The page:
The Franz-Smith Cabin

In 1882, Henry and Caroline Franz, immigrants from Württemberg, Germany, built a one-and-a-half story log cabin on the hill where the Clarendon Hills neighborhood stands today, just south of the Harmony Library and Front Range Community College. They “proved up” on the land in July 1886. (That means the land officially became theirs at that point.)

Carrie and Henry had two children — Magdalena (Lena) and William Henry. (See photo above.) They grew wheat, sugar beets and strawberries on their farm and in 1890 Henry built a granary.

Carrie passed away in 1895 and in 1896 Henry married Sarah Neumeyer whose husband John had passed away the year before as well. Sarah brought with her four daughters from her previous marriage — Mamie, Ethel, Sadie and Elsie. Raising a blended family of six children in this small cabin must have proved a bit tight and in 1898, Henry sold the land to William F. Wittenbrink.

The Franz-Smith cabin in Heritage Courtyard by the Old Carnegie Library in Fort Collins.

Wittenbrook wasn’t there long before he sold the land to Lyons Wasson for $3,200 in the spring of 1900.

Wasson owned the land for ten years. It’s possible that he rented it out to be farmed by others a few of those years, but it’s hard to tell (as the newspapers refer to a Mr. Wasson without giving a first name or initial and there were other Wassons in the area that it could have been referring to). In 1910, he added a barn to the property and then ended up selling the land to Richard Barber who was moving to Colorado from Minnesota.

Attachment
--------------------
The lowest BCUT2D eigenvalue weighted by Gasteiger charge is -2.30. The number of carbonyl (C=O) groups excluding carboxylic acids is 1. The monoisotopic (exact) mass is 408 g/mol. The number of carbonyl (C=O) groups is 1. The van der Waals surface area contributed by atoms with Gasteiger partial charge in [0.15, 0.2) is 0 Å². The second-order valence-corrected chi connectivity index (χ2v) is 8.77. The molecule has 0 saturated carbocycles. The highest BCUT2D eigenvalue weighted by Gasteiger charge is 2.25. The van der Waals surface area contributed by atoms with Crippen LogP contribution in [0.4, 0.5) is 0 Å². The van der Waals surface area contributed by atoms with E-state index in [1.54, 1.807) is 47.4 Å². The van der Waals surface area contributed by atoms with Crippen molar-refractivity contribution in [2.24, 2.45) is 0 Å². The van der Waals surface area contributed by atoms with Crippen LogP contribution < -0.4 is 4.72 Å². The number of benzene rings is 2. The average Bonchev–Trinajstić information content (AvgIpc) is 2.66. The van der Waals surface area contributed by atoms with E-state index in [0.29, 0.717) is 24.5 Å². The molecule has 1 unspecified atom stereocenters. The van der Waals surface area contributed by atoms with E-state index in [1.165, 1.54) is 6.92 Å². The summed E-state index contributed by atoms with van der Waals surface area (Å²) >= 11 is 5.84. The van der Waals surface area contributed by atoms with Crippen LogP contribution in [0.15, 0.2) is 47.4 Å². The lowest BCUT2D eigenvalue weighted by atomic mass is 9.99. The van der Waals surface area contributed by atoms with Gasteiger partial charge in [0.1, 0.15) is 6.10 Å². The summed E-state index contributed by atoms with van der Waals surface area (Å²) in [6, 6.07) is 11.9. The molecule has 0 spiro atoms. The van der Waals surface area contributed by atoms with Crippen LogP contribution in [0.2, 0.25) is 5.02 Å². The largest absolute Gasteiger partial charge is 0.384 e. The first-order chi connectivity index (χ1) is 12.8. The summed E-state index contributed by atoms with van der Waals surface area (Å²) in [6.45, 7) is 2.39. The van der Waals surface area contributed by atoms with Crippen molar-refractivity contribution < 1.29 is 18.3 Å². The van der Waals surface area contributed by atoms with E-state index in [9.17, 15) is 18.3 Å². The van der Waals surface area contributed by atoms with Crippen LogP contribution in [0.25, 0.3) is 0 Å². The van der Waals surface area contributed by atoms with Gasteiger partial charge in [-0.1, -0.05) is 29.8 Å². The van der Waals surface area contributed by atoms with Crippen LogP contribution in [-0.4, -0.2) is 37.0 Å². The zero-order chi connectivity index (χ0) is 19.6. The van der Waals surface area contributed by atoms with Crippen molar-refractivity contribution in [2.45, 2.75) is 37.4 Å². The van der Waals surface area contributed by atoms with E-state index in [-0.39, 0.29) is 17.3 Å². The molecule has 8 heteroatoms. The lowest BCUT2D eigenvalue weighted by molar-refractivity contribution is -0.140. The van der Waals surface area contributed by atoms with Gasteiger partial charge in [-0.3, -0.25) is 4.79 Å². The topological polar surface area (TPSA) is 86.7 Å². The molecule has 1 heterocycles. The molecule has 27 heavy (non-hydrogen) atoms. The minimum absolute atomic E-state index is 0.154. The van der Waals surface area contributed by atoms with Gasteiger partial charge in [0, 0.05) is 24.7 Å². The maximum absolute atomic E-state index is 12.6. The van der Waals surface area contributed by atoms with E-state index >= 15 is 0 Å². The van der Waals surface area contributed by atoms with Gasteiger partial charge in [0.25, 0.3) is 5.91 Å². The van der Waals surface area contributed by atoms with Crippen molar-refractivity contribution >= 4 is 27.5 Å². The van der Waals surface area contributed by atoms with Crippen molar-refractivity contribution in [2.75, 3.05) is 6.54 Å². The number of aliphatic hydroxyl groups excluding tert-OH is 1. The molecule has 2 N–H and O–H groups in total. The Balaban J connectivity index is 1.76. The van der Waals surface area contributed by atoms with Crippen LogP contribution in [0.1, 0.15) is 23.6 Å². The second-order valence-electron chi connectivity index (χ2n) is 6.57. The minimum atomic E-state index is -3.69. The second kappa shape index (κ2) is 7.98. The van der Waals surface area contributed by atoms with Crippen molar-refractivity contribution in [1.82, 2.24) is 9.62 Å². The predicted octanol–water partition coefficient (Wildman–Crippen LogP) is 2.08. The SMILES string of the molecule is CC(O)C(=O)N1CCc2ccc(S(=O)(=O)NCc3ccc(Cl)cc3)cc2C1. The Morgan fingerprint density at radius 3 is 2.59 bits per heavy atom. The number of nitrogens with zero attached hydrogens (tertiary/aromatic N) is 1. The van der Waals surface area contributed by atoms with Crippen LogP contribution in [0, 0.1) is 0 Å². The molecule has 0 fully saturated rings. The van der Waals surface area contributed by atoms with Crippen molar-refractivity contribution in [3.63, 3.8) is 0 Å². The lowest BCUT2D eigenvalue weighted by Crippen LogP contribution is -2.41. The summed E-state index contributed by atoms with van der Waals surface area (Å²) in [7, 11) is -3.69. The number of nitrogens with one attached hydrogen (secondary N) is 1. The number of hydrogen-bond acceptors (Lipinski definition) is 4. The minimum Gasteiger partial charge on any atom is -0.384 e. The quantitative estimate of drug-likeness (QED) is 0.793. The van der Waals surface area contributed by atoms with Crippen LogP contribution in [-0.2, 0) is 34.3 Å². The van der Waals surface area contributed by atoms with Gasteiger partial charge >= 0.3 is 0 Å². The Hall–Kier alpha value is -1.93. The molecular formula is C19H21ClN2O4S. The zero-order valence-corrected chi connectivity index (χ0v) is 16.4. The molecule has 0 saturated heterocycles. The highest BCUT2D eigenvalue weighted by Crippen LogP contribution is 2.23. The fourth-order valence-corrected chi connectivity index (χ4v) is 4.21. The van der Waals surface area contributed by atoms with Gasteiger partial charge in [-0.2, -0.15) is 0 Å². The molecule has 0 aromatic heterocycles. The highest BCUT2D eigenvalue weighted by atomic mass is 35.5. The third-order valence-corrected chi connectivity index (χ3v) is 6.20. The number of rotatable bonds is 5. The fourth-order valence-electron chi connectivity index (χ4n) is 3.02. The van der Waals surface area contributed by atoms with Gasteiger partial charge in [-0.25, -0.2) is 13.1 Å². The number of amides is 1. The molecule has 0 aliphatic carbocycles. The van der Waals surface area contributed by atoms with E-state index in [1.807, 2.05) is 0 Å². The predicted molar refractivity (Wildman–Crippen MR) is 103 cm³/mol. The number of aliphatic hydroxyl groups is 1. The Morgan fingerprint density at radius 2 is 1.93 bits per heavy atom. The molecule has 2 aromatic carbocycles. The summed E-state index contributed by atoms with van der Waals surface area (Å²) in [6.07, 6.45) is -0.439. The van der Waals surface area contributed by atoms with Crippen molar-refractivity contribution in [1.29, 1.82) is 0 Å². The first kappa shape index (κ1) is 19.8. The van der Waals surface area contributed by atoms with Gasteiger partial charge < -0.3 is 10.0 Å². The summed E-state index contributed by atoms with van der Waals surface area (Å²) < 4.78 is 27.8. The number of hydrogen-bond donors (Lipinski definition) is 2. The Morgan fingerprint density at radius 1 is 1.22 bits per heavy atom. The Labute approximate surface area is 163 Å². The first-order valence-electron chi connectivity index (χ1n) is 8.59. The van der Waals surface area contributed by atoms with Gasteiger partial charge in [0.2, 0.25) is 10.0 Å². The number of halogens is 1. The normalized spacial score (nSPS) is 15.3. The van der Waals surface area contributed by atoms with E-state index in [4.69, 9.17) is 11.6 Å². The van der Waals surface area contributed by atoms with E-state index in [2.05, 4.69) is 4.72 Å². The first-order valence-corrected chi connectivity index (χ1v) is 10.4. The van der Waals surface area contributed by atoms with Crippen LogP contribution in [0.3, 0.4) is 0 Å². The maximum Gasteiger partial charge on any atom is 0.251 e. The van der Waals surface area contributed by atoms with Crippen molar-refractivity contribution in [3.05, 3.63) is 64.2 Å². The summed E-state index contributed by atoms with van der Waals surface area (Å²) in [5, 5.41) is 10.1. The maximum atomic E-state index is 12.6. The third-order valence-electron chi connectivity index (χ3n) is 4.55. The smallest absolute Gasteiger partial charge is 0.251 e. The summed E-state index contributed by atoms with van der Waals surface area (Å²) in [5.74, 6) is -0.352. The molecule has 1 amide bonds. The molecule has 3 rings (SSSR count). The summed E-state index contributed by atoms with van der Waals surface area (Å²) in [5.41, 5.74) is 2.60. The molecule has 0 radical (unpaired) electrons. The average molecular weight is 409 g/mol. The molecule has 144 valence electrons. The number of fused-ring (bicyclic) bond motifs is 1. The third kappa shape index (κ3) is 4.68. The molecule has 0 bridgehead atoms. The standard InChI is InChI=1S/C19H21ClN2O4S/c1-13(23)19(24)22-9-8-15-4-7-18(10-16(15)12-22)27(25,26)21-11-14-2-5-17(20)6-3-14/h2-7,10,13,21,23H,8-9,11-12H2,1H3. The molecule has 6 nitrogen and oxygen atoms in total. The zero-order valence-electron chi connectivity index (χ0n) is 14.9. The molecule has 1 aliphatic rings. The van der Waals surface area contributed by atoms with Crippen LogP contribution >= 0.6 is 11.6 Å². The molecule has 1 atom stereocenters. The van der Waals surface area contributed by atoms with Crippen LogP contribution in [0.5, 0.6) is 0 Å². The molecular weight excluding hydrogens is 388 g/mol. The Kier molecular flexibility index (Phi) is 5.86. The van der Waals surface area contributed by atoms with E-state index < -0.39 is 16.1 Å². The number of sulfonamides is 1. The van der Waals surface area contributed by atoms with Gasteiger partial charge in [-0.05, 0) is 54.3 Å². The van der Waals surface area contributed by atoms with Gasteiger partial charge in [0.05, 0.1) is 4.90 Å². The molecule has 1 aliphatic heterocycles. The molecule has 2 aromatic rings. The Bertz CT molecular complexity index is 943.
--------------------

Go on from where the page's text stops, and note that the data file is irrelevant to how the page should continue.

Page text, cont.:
Lyons Wasson has sold his farm to R. C. Barber of Minnesota. The consideration was $9,600, and he will take possession about December 1st. Mr. Wasson bought this property a few years ago for $3,200. We regret to have Mr. and Mrs. Wasson leave our community as they have been important factors in our circles, especially in church work. — Weekly Courier, October 27, 1910.

The Barbers moved to Pennant, Saskatchewan (in Canada) in March of 1916, but the newspaper doesn’t mention to whom they sold the property.

These photos are from the Archive at the Fort Collins Museum of Discovery (#C01464 and #C01465). They were taken in 1967.

At this point the trail of owners grows cold until the Smiths purchased the property in 1936. They ranched on the land until 1948. It’s unclear what happened with the property between 1948 and the 1980s, but the Smith family retained ownership.